Who doesn't love "free" stuff?
But any time we're offered something for free, we can't help but ask, "what's the catch?"
When it comes to employee discount programs, the whole point is to attract and engage your employees and generate good will -- no small feat. And some discount programs do that remarkably well. Others simply lack any compelling value that after a few months, your employees will mock the program behind your back, and you're left wondering why nobody uses it.
Anytime we're offered a choice between something for free versus a similar item that has a cost, we must be willing to ask the hard questions about why anyone would give away something of value. The answer lies in the popular catchphrase, "follow the money."
The lure of "free" is hard to resist, but for employers hoping to get a compelling discount program for nothing, they'll likely discover that more often than not, free discount programs are free for a reason.
What Free Employee Discount Programs Aren't Telling You
There are several issues with "no upfront costs" and "free" employee discount programs that should give any executive pause before committing to offering it as a benefit to employees. Here are ten facts you probably won’t hear them admit:
1. It’s free for you, but a revenue generator for them -- How do “free” employee discount programs survive? They collect revenue from every transaction. These offers are called “affiliate offers,” and they give commissions to referring sites for every transaction. The result is your members get lower discounts because a significant portion of the available discount margin is skimmed off the top. This is how they generate the equivalent amount of revenue you didn't pay them when you signed with them. In the end, because the discounts are ho-hum, your employees will eventually ignore your program.
2. They’re giving your employees advertisements -- The free model incentivizes the discount program provider to push the most-profitable deals for them, instead of serving up the deepest discount offers that appeal to your employees. It’s how these free employee discount programs maximize their earnings at the expense of YOUR employees.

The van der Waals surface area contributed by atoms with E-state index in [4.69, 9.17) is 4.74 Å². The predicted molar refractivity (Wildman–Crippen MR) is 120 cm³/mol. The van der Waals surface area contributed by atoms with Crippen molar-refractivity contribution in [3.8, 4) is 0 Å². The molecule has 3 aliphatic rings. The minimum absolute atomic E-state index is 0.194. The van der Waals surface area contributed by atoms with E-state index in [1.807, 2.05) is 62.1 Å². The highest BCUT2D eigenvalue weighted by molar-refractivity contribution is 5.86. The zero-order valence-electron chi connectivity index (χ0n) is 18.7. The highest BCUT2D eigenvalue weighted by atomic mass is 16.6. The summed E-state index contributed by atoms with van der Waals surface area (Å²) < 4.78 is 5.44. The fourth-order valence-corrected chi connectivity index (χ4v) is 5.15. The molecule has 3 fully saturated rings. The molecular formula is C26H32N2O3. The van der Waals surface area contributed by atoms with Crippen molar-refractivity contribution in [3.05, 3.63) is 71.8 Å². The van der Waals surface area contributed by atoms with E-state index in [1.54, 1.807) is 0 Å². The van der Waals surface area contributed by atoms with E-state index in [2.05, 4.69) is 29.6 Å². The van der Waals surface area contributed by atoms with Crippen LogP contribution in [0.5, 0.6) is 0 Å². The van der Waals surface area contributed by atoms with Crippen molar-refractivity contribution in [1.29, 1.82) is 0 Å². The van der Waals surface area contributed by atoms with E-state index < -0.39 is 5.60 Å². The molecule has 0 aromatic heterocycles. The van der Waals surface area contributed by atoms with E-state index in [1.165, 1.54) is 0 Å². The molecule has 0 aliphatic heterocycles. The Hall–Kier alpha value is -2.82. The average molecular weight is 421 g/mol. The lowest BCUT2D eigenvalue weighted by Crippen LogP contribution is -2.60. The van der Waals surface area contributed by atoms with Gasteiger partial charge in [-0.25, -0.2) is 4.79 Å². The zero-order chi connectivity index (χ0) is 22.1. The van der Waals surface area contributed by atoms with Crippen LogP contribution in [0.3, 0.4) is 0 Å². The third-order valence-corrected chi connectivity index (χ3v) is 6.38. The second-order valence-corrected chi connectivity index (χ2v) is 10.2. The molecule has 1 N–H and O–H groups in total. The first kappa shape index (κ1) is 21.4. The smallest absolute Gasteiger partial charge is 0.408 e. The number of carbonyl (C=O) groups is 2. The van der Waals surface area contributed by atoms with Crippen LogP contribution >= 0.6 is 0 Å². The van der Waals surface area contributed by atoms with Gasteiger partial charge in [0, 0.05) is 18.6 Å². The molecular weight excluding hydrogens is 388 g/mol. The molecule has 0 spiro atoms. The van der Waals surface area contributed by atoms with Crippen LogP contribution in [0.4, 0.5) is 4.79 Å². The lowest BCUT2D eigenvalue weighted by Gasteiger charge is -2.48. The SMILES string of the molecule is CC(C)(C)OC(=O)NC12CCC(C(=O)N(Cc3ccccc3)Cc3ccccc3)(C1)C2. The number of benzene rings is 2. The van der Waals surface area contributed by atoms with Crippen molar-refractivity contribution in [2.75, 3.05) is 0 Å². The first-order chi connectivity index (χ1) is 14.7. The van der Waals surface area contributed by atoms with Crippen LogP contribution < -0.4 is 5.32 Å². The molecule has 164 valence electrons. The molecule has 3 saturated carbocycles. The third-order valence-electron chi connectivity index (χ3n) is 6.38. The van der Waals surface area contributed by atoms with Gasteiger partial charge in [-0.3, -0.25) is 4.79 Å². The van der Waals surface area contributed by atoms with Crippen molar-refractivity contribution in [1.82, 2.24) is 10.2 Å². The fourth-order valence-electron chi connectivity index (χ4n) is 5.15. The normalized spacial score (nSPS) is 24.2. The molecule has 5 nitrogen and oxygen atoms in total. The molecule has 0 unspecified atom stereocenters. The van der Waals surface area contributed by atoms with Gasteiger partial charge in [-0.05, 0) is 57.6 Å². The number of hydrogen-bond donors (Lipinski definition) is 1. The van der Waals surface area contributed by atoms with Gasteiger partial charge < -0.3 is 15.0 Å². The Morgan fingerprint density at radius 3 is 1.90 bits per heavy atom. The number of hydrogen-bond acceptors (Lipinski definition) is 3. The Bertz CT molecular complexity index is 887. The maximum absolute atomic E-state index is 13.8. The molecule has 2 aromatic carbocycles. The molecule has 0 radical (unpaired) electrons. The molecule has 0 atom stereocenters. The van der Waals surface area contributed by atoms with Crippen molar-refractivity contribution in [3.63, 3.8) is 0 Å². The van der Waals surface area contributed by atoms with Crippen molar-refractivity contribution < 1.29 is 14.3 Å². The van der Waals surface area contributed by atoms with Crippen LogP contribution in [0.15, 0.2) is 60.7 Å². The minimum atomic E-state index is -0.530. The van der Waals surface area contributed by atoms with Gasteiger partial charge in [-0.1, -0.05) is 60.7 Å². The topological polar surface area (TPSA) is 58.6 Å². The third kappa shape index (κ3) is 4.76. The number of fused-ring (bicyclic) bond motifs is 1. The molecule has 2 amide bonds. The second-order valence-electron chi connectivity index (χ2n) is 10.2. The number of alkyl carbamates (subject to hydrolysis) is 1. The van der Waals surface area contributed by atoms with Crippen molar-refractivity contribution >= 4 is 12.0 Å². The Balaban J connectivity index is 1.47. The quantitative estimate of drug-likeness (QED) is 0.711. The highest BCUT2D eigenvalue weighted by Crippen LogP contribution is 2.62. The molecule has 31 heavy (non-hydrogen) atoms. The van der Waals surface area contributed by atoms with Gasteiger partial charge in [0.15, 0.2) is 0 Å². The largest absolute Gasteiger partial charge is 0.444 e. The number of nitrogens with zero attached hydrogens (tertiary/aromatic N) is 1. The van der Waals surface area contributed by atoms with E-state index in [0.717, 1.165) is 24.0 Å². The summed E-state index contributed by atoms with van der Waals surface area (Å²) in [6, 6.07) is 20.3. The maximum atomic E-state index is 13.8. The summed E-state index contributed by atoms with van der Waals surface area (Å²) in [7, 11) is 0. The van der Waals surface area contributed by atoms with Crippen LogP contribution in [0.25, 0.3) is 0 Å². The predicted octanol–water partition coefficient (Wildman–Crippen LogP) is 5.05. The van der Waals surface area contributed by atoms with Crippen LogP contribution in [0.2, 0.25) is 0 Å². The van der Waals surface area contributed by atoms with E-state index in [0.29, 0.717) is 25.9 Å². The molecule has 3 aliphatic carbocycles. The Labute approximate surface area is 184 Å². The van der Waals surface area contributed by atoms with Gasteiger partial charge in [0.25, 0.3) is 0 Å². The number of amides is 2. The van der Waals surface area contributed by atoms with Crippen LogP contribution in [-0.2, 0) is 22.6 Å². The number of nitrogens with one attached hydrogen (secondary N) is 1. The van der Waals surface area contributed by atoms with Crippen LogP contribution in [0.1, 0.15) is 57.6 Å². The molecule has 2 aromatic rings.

3. They don't offer in-store deals at popular places like restaurants -- Free employee discount programs must only offer discounts they can monetize. It means they won't offer restaurant discounts or any other discount that's redeemed in person. If they can't take a portion of the transaction, that discount won't ever see the light of day with your employees. That's why free programs will typically offer only online-based discounts. In-store offers rarely show up.
4. They want you to believe they have many in-store locations -- Many discount programs know the value of in-store offers. So when it comes to describing the number of participating in-store merchants, they'll use tricks to make it appear as though they have done the hard work of creating an in-store discount network. Instead of saying how many physical locations they have in their network, they'll say they have a bazillion "discounts" or "ways to save." They'll often use creative math so you'll think their network is bigger than it is. Without knowing how many actual, physical locations are in their network, it's almost impossible to make an educated, apples-to-apples comparison between competing discount programs. And that suits them just fine.
5. The deals are public and forgettable -- The deals being served by cheap and free employee discount programs usually aren’t exclusive or even unique. They’re freely available to the public-at-large through online shopping searches, daily deal providers, and deal aggregators. Employees will see real quick that your free discount program's “Back to School” sale isn’t really an exclusive benefit, but instead a sophisticated public marketing campaign.
6. Your Employee data is being "monetized" -- Another way free employee discount programs create revenue is by selling your employees' usage and redemption data to a host of willing buyers. They often disclose this practice in their contract, but it's buried in mounds of legalese. Other times, it's not disclosed at all.